Editorial: Sordid politics harm city pride

Sordid civic politics were a centre of attention in Nanaimo again this week when a confidential e-mail was confoundingly made public.

Our city could be on the cusp of great things, but it’s hard to tell sometimes when we’re pulled backward and downward.

Sordid civic politics were a centre of attention in Nanaimo again this week. A confidential e-mail was confoundingly made public; in it, Mayor Bill McKay offered opinions and criticisms of every member of council. The document, part of a facilitation process from last year, seems to have been leaked in order to cause embarrassment, and it does, in spades, along with collateral damage. It makes the mayor and every councillor look bad and it’s an indictment of city hall when confidential correspondence starts making the rounds on social media.

It’s also a concern that this situation has caused further embarrassment to Nanaimo as a city and a community. Enough negative distractions start becoming a detraction. When our reputation suffers, we have to care what others think, because we need to be able to do business and attract investment, homeowners and tourists.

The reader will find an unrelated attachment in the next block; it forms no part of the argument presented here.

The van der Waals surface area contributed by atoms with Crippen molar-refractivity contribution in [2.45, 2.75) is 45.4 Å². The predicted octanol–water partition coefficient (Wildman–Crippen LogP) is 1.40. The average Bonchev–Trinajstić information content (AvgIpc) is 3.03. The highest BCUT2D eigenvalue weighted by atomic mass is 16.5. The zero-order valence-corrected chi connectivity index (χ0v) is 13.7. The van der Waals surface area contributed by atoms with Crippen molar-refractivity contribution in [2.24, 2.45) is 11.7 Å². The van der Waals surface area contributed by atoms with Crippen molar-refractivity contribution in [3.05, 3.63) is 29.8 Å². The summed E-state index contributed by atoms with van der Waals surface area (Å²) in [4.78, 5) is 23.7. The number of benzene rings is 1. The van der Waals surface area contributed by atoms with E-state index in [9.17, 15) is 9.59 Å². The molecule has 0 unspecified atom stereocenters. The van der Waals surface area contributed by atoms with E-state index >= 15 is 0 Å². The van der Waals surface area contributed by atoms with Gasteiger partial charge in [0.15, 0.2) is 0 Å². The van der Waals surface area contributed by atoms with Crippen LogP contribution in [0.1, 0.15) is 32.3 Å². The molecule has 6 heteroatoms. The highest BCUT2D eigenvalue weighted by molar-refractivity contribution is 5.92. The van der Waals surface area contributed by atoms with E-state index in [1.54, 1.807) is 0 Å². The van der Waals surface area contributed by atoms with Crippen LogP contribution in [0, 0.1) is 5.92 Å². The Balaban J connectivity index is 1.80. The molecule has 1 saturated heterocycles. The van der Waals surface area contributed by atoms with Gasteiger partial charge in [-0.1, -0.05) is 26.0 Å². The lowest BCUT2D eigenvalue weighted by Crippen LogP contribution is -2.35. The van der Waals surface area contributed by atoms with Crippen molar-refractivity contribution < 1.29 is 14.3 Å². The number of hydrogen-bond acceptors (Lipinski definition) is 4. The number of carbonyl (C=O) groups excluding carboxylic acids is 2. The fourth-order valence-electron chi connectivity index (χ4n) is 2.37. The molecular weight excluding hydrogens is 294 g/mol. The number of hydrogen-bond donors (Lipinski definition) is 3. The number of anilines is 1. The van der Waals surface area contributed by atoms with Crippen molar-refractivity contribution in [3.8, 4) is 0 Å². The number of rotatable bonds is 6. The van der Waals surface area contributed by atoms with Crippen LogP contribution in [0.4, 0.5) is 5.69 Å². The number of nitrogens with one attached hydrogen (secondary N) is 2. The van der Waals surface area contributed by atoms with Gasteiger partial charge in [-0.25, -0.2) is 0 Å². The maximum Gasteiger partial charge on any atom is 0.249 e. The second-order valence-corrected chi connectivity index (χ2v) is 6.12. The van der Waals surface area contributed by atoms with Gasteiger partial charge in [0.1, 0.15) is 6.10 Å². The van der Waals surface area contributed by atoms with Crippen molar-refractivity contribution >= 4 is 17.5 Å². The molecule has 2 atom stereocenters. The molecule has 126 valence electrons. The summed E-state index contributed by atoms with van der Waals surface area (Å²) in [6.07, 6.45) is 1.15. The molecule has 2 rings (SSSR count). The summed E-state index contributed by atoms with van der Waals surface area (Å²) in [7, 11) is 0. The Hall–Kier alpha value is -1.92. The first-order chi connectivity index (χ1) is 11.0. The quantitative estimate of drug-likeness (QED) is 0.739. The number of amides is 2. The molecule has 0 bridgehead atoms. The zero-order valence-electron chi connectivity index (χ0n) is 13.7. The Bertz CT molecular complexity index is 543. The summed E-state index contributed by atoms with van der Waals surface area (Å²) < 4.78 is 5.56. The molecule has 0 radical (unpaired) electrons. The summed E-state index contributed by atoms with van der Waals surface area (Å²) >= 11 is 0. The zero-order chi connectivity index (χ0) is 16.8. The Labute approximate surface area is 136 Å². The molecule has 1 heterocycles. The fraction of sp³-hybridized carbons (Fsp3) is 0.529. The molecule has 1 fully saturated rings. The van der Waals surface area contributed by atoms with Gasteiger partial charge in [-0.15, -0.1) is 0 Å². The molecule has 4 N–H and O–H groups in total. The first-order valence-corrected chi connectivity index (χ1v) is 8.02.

Our civic pride matters, too. We can find sources of pride elsewhere in our community – nearly any direction we look, in fact – but our mayor and councillors are ambassadors and representatives and we shouldn’t just shrug our shoulders when they fail in those roles.

We believe city council is moving the business of Nanaimo forward and will continue to do so. Our trust in the judgment of the mayor and councillors doesn’t exist in a vacuum, though – there’s decision-making in day-to-day comportment and politicking, too.

Harmful name-calling isn’t what we do in Nanaimo. Creating discord isn’t what we do. At least, that’s what we’d like to believe. But distractions become a problem when we start allowing them to define us.